Palatine Emigrants, by Kraig Ruckel
Emigration from the Rhineland to America - Eigtheenth Century
by Kraig Ruckel
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The winter of 1708-1709 was very long and cold in the Rhineland. It
was a very bleak period. People huddled around their fires as they
considered quitting their homes and farms forever. By early April, the
land was still frozen and most of the Palatines' vines had been killed
by the bitter weather. Since 1702 their country had been enduring war
and there was little hope for the future. The Thirty Years War lay
heavy on their minds, a period in which one out of every three Germans
The Palatines were heavily taxed and endured religious persecution. As
the people considered their future, the older ones remembered that, in
1677, William Penn had visited the area, encouraging the people to go
to Pennsylvania in America, a place where a man and his family could
be free of the problems they were now encountering.
To go to America meant a long, dreadful ocean voyage and a future in
an unknown land, away from their past and family. Everyone knew that
the German Elector would stop any migration as soon as it was noticed.
Only a mass exodus from the Palatinate could be successful. Many
wondered how they could ever finance such a journey even if they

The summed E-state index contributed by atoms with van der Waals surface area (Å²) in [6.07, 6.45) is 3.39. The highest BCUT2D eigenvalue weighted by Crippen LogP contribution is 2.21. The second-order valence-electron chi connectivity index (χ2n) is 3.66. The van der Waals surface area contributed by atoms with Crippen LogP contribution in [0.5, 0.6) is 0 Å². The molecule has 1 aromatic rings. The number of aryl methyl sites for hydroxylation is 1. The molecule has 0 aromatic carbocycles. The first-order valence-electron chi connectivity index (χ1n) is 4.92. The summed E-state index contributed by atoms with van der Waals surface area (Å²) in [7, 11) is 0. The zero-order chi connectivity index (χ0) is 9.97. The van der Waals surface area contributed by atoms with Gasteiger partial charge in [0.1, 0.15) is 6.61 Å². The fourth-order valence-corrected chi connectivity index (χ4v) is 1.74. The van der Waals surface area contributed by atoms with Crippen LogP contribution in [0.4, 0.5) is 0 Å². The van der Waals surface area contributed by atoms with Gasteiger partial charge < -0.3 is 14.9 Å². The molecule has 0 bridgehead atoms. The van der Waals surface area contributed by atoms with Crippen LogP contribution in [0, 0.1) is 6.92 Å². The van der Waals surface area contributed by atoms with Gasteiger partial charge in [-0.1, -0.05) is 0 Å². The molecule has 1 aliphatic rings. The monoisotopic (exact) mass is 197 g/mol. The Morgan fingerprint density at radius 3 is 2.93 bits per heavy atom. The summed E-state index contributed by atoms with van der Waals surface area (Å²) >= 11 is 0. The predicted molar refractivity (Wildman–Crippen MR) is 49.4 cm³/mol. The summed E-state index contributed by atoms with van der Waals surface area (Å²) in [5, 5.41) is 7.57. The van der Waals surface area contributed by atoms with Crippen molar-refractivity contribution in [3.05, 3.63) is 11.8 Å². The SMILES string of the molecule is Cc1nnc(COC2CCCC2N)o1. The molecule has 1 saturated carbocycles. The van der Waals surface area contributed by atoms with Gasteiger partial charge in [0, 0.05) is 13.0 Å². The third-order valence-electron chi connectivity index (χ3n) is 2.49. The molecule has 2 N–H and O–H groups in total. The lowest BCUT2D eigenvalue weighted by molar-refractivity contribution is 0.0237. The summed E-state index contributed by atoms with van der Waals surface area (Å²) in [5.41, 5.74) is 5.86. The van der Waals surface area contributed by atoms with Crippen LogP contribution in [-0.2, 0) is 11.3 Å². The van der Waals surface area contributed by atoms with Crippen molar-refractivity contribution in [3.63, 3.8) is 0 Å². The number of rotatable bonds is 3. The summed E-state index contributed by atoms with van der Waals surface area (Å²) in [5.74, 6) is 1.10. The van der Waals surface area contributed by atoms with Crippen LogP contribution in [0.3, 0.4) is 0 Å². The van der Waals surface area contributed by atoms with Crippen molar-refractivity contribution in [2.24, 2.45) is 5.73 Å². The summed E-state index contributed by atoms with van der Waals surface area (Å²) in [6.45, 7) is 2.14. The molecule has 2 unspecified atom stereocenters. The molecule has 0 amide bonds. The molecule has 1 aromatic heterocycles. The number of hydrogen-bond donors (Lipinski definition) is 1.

wanted to attempt it. Small boats, known as scows, would have to be
acquired for the long ride down the Rhine River and then there was the
price for the ocean voyage. While some of the people had relatives
that could assist them financially, many were very poor. Soon enough,
their minds were made up for them as France's King Louis XIV invaded
their land, ravaging especially the towns in the Lower Palatinate.
In masses, the Palatines boarded their small boats and headed down the
Rhine for Rotterdam. It was April 1709 and the first parties were
afloat on the Rhine, many with only their most basic goods and their
faith in God as their only possessions. The river voyage took an
average of 4-6 weeks through extremely cold, bitter weather. By June,
1709, the people streamed into Rotterdam at a rate of one thousand per
week. The Elector, as expected, issued an edict forbidding the
migration, but almost everyone ignored it. By October, 1709, more than
10,000 Palatines had completed the Rhine River journey.
The Duke of Marlborough was assigned by Queen Anne to transport the
immigrants to England. British troop ships were also used. The Queen
assumed these Protestants would help fuel the anti-Roman feelings
developing in England. The ships from Rotterdam landed, in part, at
Deptford and the refugees were sent to one of three camps at Deptford,
Camberwell, and Blackheath outside the city wall of London. Many